Stylistically radical, Husbands invites the audience to take an audaciously long and personal look at living the male bravado and the ultimate delusion of manhood – that man is free and immortal. The first half of the film is spent showing the three husbands drink, race each other, play ball, physically and verbally attack each other and their companions, display a scattered sense of self and life, and basically use up a day and a night in the pursuit of their lost youth and freedom. Only in the second half, prompted by Harry’s last of many fights with his wife, they all decide to go to London to take their depressed feelings to the next escapist level.
When you watch Husbands from a modern audience perspective, first thing to notice is its shocking freedom in exploring its subject matter. There seems to be no constraint on screen time, no stylistic limits on camerawork, lighting or acting, and seemingly almost no intention to make the movie fit in one category or other. It is simply and freely what it is. If this were a modern movie, the trio would be going to London by minute 25 of the picture, whereas Cassavetes shows us a phenomenal hour and 15 minutes of three guys mucking around, philosophizing in fragments, and getting nowhere… Husbands reminds us this is what movies could be, or perhaps should be, all about: life itself.
As the invisible onlookers and eavesdroppers, we get to experience life from the perspective of three husbands living out a bittersweet period of their lives in real time. The improvisational, fly-on-the-wall style of the film makes the occasional fleeting moments of subtle wisdom all the more poignant. We feel that we catch glimpses of raw truth about the male reality. Archie says at one point: “What do you prefer to do, if you had a preference?” Another time we hear from Harry, simply: “I’m confused,” and “There were four of us, now there are three of us, and you wanna be alone?” They utter uncensored expressions of contained passion, discontentment and frustration: “The legs, the breasts, the mouth”, “We have two lovely wives, the only problem is to go home and make love to them”, “Gotta be an individual.” In these lines, drama and deep emotions seep through between the lines without an ounce of sentimentality.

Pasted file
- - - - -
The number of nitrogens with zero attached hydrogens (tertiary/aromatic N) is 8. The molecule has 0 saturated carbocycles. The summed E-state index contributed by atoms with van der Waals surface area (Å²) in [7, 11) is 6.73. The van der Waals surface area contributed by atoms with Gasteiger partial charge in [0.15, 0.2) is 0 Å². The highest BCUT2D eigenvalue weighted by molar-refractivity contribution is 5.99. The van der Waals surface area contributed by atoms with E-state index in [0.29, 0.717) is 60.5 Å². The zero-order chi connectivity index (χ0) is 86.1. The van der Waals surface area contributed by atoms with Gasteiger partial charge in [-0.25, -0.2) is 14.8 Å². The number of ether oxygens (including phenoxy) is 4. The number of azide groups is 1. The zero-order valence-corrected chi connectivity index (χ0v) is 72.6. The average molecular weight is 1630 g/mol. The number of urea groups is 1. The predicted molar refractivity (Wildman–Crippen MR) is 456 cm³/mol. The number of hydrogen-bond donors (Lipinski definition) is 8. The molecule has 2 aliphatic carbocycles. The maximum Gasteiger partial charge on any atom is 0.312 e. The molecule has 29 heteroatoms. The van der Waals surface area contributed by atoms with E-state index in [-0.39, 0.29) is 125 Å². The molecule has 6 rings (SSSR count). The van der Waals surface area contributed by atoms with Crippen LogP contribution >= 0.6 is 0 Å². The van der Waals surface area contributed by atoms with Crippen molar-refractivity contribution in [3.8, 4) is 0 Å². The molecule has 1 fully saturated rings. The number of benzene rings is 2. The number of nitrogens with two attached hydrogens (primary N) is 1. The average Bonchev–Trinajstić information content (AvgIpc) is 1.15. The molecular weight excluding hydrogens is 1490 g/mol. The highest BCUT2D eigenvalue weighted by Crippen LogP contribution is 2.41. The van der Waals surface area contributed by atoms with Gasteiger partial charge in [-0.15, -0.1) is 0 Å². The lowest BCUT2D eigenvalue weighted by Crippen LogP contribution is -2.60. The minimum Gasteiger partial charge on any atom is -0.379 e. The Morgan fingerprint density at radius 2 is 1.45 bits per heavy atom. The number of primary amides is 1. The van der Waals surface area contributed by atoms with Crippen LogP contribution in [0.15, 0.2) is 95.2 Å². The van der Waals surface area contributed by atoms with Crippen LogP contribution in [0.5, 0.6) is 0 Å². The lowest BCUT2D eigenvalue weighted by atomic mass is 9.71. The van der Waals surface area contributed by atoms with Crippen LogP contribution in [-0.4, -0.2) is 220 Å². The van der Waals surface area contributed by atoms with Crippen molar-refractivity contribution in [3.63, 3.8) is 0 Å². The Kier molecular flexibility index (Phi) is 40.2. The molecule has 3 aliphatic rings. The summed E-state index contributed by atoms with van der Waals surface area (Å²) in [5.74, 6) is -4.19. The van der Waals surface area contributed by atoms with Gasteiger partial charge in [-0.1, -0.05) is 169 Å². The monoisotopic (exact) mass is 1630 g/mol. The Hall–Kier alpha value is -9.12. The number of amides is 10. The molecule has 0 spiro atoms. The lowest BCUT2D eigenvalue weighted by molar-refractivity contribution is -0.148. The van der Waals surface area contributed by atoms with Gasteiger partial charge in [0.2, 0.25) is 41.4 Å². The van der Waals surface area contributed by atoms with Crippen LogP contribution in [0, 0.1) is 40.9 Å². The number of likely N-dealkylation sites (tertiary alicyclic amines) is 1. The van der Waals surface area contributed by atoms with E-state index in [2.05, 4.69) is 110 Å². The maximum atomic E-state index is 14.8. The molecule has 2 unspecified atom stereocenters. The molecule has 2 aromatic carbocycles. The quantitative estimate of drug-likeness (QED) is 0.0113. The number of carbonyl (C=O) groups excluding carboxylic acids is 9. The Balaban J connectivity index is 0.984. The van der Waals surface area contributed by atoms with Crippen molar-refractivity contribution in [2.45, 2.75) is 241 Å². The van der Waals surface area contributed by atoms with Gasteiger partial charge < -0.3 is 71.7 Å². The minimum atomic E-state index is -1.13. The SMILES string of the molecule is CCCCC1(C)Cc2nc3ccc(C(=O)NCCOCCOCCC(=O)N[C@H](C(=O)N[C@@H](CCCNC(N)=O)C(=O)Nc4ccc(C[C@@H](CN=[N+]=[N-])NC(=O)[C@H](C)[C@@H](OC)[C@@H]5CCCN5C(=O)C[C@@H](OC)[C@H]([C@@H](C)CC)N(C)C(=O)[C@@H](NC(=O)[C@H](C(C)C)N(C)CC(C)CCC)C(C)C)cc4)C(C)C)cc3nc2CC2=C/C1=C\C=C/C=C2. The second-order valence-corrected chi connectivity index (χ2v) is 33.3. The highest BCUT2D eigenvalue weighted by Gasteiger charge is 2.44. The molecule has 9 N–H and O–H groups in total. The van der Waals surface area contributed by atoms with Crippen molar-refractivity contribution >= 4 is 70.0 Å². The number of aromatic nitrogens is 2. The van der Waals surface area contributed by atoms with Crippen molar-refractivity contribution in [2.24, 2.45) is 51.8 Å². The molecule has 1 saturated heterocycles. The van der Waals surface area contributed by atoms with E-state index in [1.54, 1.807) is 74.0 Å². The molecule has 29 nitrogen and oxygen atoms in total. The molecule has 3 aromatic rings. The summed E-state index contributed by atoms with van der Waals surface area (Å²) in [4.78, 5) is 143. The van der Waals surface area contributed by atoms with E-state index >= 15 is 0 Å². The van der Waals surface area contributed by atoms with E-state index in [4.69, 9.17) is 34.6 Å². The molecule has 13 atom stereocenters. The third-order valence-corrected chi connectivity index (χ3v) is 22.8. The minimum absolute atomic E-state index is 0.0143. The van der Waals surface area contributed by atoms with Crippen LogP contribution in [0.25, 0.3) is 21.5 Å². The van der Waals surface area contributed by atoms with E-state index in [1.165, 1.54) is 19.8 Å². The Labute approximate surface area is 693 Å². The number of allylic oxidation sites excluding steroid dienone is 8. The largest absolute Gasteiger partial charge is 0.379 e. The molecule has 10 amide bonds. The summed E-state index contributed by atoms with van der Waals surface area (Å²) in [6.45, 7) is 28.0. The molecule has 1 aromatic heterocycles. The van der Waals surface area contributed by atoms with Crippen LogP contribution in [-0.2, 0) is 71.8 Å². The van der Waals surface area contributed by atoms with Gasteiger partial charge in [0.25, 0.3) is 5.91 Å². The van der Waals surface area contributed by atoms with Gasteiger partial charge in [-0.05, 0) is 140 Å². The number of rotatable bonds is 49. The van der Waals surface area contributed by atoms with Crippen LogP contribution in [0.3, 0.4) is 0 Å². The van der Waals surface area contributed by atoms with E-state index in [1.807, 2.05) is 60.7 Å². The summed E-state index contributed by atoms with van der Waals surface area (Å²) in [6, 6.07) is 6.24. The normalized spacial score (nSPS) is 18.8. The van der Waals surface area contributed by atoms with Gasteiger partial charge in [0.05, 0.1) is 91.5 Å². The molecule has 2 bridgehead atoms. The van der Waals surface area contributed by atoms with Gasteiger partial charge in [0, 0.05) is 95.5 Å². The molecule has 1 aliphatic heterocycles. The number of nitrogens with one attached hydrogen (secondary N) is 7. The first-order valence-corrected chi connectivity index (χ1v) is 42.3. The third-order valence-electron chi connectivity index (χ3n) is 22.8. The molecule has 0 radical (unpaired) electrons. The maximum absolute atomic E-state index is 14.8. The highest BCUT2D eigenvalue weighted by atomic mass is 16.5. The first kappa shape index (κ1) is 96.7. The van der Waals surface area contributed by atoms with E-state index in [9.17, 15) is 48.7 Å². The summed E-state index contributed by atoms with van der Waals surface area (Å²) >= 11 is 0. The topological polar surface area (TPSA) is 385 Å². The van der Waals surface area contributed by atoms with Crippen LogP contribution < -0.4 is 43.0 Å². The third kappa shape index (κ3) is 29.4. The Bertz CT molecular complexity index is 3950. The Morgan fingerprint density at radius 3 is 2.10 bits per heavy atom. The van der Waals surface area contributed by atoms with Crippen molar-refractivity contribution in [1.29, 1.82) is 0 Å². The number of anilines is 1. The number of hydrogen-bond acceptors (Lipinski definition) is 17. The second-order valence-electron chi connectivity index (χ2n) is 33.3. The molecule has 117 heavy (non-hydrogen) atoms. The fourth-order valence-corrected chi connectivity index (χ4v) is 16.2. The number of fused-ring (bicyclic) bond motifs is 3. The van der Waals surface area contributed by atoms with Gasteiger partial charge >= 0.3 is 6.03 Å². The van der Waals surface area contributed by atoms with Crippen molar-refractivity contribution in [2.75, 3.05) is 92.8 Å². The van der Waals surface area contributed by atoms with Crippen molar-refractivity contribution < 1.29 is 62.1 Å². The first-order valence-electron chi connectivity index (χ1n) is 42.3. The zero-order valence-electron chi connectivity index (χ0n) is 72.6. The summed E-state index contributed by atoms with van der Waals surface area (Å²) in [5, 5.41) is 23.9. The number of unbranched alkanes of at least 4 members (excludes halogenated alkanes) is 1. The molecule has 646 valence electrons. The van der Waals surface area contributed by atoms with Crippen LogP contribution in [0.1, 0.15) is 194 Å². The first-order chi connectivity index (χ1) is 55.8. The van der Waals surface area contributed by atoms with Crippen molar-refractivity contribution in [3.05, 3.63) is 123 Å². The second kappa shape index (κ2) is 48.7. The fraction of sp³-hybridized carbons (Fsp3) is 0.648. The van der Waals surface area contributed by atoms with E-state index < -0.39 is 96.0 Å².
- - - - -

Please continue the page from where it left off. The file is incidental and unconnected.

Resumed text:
The most exquisite thing about Husbands is its finale. The men’s infantile romp is over, and they have not grown any wiser. Archie and Gus leave Harry, the more confused of the three, behind in London. On the sidewalk, they divide the toys they bought for their kids. It’s a solemn moment that screams with disappointment and perhaps relief from the unknowns of their great adventure in London. As they walk to their homes, Archie turns to Gus and repeats twice: “What is he going to do without us?” Never mind the childishness of assuming one grown man can’t do without the other two, the real meaning of this desperate remark is even more dramatic. It feels like Archie really means to say: “What are we going to do without each other? What are we going to do without us?” Just like they demand of the woman in the drawn-out singing contest early in the film, they are in search of ‘warmth, heart and soul’ and there is nothing else they can do to satiate their deep need to return to the basics but cling to each other.
The husbands in Husbands, just like most of us, are perpetually dissatisfied with and doubtful about life. By finale, we are not any wiser either, but we have faced our own delusion of freedom and immortality. Cassavetes’s portrayal of fragility of being a man in western society has captured the raw and painful side of a delusion we all share.
— This article was originally published in Brattle Theatre Film Notes on August 11, 2016